Review

Capitol Offense

by William Bernhardt

Professor Dennis Thomas has been pushed to the limits of his
sanity --- or maybe beyond. At least that’s what he wants a
jury to believe. You see, he stands accused of killing Tulsa Police
Detective Christopher Sentz. If you can believe it, he even sought
the counsel of an attorney before the murder, inquiring about how
to get away with it.

But first, let’s back up a little. When Thomas’s
wife, Joslyn, an oncology doctor at an eminent Tulsa hospital,
doesn’t make it home after work one night, Thomas becomes
frantic. Something must be terribly wrong, he believes. He is
panicked and spends every waking hour looking for her. And when
he’s not out searching for Joslyn, he’s at the police
station, pleading with the cops --- specifically Sentz --- to open
an investigation into her disappearance. As Sentz continues to
refuse time after time, Thomas grows increasingly incensed. He is
sleep-deprived, worried sick about Joslyn, and angry as hell that
the police will not help.

Eventually, the truth about Joslyn’s disappearance is
discovered: she had been in an accident, trapped in her car,
suffering, for a full week. She did not make it out alive. In this
moment, Thomas loses not only his wife but his sanity as well. His
grief, coupled with his frustration, sends him over the edge. He
tries to attack Sentz, accusing him of murdering Joslyn. While he
gets little satisfaction for his effort, he does receive a few
nights in the local jail.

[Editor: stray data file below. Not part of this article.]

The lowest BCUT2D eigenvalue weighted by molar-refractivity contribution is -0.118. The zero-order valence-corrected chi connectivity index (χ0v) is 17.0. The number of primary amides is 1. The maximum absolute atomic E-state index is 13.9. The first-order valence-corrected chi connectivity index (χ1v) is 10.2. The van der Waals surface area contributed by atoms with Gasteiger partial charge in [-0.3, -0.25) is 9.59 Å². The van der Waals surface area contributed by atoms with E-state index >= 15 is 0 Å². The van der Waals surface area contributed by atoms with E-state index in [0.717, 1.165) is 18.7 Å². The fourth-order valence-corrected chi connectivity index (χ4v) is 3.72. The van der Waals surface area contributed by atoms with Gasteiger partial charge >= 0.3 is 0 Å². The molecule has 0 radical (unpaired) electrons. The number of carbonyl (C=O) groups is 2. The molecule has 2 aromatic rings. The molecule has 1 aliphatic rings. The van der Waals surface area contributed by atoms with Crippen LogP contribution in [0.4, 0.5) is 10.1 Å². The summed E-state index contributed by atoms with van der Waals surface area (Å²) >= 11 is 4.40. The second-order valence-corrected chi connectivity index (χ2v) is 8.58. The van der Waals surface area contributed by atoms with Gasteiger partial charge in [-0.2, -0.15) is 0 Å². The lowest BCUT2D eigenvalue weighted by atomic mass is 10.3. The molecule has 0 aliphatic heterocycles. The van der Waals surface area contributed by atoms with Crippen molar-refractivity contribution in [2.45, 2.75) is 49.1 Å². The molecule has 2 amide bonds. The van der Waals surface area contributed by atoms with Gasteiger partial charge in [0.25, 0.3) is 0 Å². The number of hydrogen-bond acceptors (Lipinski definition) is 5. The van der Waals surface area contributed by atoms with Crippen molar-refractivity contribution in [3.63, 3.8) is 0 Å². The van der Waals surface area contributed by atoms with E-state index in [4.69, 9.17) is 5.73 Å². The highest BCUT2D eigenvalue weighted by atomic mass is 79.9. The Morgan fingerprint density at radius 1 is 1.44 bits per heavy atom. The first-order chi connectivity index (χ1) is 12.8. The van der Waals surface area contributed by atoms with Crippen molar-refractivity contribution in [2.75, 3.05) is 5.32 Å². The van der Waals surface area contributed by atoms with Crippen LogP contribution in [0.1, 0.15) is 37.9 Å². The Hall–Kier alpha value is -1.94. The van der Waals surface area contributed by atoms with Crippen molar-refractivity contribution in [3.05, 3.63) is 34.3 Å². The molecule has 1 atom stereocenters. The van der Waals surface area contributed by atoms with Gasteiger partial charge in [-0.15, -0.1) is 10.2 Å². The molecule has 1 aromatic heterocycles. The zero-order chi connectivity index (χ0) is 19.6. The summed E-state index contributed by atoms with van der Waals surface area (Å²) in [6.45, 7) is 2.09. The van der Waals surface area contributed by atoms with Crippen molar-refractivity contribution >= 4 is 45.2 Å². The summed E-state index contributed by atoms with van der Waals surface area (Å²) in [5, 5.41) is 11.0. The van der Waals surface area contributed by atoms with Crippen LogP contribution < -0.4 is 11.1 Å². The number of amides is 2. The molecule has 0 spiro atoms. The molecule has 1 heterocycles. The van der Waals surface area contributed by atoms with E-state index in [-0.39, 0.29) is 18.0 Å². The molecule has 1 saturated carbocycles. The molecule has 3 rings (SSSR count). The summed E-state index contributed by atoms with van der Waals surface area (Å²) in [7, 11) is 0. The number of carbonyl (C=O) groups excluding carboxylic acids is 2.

By now, most of us can sympathize with his situation:
we’ve all felt that desire for revenge at one point in our
lives. But it runs much deeper for Thomas at this point. He is
driven by raw anguish and is seeking a way to settle the
score…an eye for an eye as it were. He decides to enter the
office of Senator Ben Kincaid, an attorney tending his law practice
back home in Tulsa while there is a recess in Washington.
Naturally, Kincaid declines to advise Thomas on ways to avoid
prosecution if he were arrested on charges for a murder yet to be
committed.

However, Thomas goes through with his plan to murder the
neglectful detective and is soon arrested. Thomas claims innocence
and begs Kincaid to represent him; against his better judgment,
Kincaid takes the case. There is just something about Thomas that
tugs at Kincaid’s heartstrings. But now, Kincaid has an
impossible case, one that he cannot imaginably win, at least by
conventional methods. It occurs to him that they have one hope:
pleading temporary insanity, which will elevate the chances of
winning from totally impossible to highly improbable. It is their
only shot.

Meanwhile, the District Attorney is up for reelection, giving
him a lot of incentive to win the case. Besides, cop killers are
particularly odious human beings, especially in Oklahoma. No one
likes them, not even in prison. Thomas’s future looks mighty
bleak. To add to an already wretched outlook, the judge they will
be trying the case before is about as unsympathetic a man as they
could have found. He will make their lives more miserable than they
already are.

Author William Bernhardt is a master at courtroom suspense. He
puts witnesses on the stand, and the DA grills them to a charred
finish. It looks like the defense doesn’t have a chance.
But as we all know, juries are unpredictable. Anything can happen
during the course of a trial. And in CAPITOL OFFENSE, it does. The
book has more twists and turns than a roller coaster and will keep
you guessing the whole way through. Highly recommended.

Reviewed by Kate Ayers on December 26, 2010

Capitol Offense
by William Bernhardt

  • Publication Date: February 23, 2010
  • Genres: Fiction, Thriller
  • Mass Market Paperback: 368 pages
  • Publisher: Ballantine Books
  • ISBN-10: 0345503007
  • ISBN-13: 9780345503008